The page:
Carmo Convent Lisbon

When you stand in Rossio Square and look towards Castelo de Sao Jorge, a hauntingly beautiful sight greets you: Carmo Convent.

The medieval building is one of the most splendid Gothic buildings and still stands in Lisbon as a reminder of the catastrophic earthquake in 1755 that destroyed most parts of the city.

At the time, the roof collapsed on the congregation attending Mass on All Saints Day. The people never rebuilt it, but the Gothic arches remained standing.

But why visit the Carmo Convent in Lisbon, which is primarily ruins? Well, for one, you can learn fascinating history here and explore the place yourself to see the magnificence of this long-standing building.

How to Reach Carmo Convent


Visiting Convento do Carmo is a unique experience that makes you feel carried inside a storybook or a romantic poem. 

The entrance gate is close to the Elevador de Santa Justa in Chiado. Furthermore, it is a short walk from the Baixa-Chiado metro station. You need to exit to the Chiado side on the green or blue lines.

Alternatively, you can use public transport traveling by bus or tram using your Lisbon Card.

Hot Tip🔥: If you are heading here first, stop at Rossio Square, one of the most vibrant places in Lisbon.

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Visiting Carmo Convent

You can visit the Carmo Convent ruins and the Carmo Convent Archeological Museum at the same time. 

Carmo Convent & Carmo Museum Lisbon Admission

You can buy a ticket at the entrance even if you do not have the Lisbon Card. The ticket price is €5 for adults, and children up to 14 years enter free. 

If you are a student or senior with a Lisbon Card, the price is €4.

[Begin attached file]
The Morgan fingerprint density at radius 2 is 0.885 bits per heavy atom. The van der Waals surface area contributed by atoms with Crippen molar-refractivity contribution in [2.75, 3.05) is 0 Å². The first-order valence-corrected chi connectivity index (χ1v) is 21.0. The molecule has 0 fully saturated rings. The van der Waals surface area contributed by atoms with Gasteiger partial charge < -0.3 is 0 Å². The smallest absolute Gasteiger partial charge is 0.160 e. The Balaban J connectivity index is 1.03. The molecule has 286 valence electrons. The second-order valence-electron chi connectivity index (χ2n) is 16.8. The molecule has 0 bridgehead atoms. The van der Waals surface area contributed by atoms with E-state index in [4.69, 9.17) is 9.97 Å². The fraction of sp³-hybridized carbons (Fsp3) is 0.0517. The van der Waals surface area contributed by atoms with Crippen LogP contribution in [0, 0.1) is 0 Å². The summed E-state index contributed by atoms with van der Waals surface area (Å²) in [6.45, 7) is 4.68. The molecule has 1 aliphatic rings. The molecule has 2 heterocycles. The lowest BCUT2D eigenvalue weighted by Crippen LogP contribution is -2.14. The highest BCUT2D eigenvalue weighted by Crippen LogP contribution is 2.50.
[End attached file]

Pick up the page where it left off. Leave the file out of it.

Furthermore, it is one attraction included in your Lisbon Card 💳 providing unlimited public transport use and discounted admission to other attractions in Lisbon.


  • Monday: 10:00 – 18:00
  • Tuesday: 10:00 – 18:00
  • Wednesday: 10:00 – 18:00
  • Thursday: 10:00 – 18:00
  • Friday: 10:00 – 18:00
  • Saturday: 10:00 – 18:00
  • Sunday: Closed

Carmo Convent

One thing is sure: the Gothic ruins are gorgeous after the devastating earthquake, so have your camera ready to capture photos from all angles.

Carmo Church was considered one of the most majestic Gothic churches in Lisbon.

While it is now mostly ruins, the imperfections make it a charming place to explore. Once you step into the church without a roof, it feels like it is holding the sky.

While Queen Mary l did reorder the church’s rebuilding, it was never completed, and until today, it remains a fascinating attraction.

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Museu Arqueológico do Carmo (MAC)


At the Carmo Archaeological Museum, you will find the ruins of the Carmo Convent.

The Association of Portuguese Archaeologists founded the museum. It houses historical finds and eclectic collections that rewrote Lisbon’s history.

It is one of Lisbon’s main tourist attractions, and its history ranges from the Middle Ages.

You can view the panels of azulejos, Peruvian mummies, and other weird, interesting things.

Maria Anna Tomb 

Maria Anna of Austria, also known as Maria Anna of Spain, served as the queen consort of Portugal.

She was born to Philip IV of Spain and Elisabeth of France and was the sister of Charles II of Spain. In 1646, she married King John IV of Portugal and held the position of queen consort until he died in 1656.